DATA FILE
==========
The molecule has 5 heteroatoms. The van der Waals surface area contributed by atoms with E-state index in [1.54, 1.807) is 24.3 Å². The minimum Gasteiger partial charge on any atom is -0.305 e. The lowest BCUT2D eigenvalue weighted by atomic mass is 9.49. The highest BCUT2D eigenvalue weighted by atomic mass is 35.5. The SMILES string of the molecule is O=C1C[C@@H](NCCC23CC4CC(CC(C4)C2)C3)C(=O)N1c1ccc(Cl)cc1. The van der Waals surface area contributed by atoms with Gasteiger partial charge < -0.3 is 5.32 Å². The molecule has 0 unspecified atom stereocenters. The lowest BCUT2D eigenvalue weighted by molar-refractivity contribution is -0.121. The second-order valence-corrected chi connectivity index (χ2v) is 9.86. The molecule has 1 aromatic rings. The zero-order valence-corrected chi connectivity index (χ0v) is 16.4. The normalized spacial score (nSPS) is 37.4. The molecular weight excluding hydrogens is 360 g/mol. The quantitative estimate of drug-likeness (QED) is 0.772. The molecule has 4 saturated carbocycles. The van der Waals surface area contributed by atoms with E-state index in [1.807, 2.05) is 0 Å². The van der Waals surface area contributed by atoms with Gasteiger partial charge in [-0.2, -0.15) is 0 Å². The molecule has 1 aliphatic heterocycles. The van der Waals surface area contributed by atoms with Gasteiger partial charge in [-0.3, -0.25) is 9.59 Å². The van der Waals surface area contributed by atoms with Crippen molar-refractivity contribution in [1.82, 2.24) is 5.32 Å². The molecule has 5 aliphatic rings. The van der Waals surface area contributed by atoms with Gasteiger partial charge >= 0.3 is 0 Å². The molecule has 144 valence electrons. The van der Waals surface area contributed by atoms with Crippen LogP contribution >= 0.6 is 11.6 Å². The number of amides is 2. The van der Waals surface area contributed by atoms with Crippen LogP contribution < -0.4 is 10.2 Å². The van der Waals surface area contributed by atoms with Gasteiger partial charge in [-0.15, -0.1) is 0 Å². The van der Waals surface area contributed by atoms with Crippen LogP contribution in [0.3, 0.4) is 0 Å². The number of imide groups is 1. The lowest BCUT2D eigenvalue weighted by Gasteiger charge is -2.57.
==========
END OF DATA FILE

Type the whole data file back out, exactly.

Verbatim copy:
The molecule has 5 heteroatoms. The van der Waals surface area contributed by atoms with E-state index in [1.54, 1.807) is 24.3 Å². The minimum Gasteiger partial charge on any atom is -0.305 e. The lowest BCUT2D eigenvalue weighted by atomic mass is 9.49. The highest BCUT2D eigenvalue weighted by atomic mass is 35.5. The SMILES string of the molecule is O=C1C[C@@H](NCCC23CC4CC(CC(C4)C2)C3)C(=O)N1c1ccc(Cl)cc1. The van der Waals surface area contributed by atoms with Gasteiger partial charge < -0.3 is 5.32 Å². The molecule has 0 unspecified atom stereocenters. The lowest BCUT2D eigenvalue weighted by molar-refractivity contribution is -0.121. The second-order valence-corrected chi connectivity index (χ2v) is 9.86. The molecule has 1 aromatic rings. The zero-order valence-corrected chi connectivity index (χ0v) is 16.4. The normalized spacial score (nSPS) is 37.4. The molecular weight excluding hydrogens is 360 g/mol. The quantitative estimate of drug-likeness (QED) is 0.772. The molecule has 4 saturated carbocycles. The van der Waals surface area contributed by atoms with E-state index in [1.807, 2.05) is 0 Å². The van der Waals surface area contributed by atoms with Gasteiger partial charge in [-0.2, -0.15) is 0 Å². The molecule has 1 aliphatic heterocycles. The van der Waals surface area contributed by atoms with Gasteiger partial charge in [-0.3, -0.25) is 9.59 Å². The van der Waals surface area contributed by atoms with Crippen molar-refractivity contribution in [1.82, 2.24) is 5.32 Å². The molecule has 5 aliphatic rings. The van der Waals surface area contributed by atoms with Gasteiger partial charge >= 0.3 is 0 Å². The molecule has 144 valence electrons. The van der Waals surface area contributed by atoms with Crippen LogP contribution >= 0.6 is 11.6 Å². The number of amides is 2. The van der Waals surface area contributed by atoms with Crippen LogP contribution < -0.4 is 10.2 Å². The van der Waals surface area contributed by atoms with Gasteiger partial charge in [-0.15, -0.1) is 0 Å². The van der Waals surface area contributed by atoms with Crippen LogP contribution in [0.3, 0.4) is 0 Å². The number of imide groups is 1. The lowest BCUT2D eigenvalue weighted by Gasteiger charge is -2.57.